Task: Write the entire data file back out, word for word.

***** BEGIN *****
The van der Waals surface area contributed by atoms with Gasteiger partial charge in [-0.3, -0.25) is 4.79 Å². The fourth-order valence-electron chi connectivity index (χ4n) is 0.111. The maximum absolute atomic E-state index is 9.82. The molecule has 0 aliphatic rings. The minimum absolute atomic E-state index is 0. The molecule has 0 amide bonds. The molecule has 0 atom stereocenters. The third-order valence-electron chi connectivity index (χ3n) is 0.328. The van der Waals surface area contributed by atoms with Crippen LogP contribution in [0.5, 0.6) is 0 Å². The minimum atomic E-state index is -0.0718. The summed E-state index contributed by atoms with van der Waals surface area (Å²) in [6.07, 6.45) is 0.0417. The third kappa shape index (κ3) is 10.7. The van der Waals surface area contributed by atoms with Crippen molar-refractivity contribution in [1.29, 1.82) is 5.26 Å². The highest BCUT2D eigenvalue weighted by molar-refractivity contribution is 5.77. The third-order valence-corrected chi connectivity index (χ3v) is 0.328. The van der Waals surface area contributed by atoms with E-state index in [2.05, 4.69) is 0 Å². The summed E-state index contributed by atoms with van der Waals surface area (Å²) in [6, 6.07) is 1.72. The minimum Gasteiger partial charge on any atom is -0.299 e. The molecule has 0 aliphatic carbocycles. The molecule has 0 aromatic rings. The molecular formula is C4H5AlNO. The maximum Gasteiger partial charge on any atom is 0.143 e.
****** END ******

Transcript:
The van der Waals surface area contributed by atoms with Gasteiger partial charge in [-0.3, -0.25) is 4.79 Å². The fourth-order valence-electron chi connectivity index (χ4n) is 0.111. The maximum absolute atomic E-state index is 9.82. The molecule has 0 aliphatic rings. The minimum absolute atomic E-state index is 0. The molecule has 0 amide bonds. The molecule has 0 atom stereocenters. The third-order valence-electron chi connectivity index (χ3n) is 0.328. The van der Waals surface area contributed by atoms with Crippen LogP contribution in [0.5, 0.6) is 0 Å². The minimum atomic E-state index is -0.0718. The summed E-state index contributed by atoms with van der Waals surface area (Å²) in [6.07, 6.45) is 0.0417. The third kappa shape index (κ3) is 10.7. The van der Waals surface area contributed by atoms with Crippen molar-refractivity contribution in [1.29, 1.82) is 5.26 Å². The highest BCUT2D eigenvalue weighted by molar-refractivity contribution is 5.77. The third-order valence-corrected chi connectivity index (χ3v) is 0.328. The van der Waals surface area contributed by atoms with E-state index in [2.05, 4.69) is 0 Å². The summed E-state index contributed by atoms with van der Waals surface area (Å²) in [6, 6.07) is 1.72. The minimum Gasteiger partial charge on any atom is -0.299 e. The molecule has 0 aliphatic carbocycles. The molecule has 0 aromatic rings. The molecular formula is C4H5AlNO. The maximum Gasteiger partial charge on any atom is 0.143 e.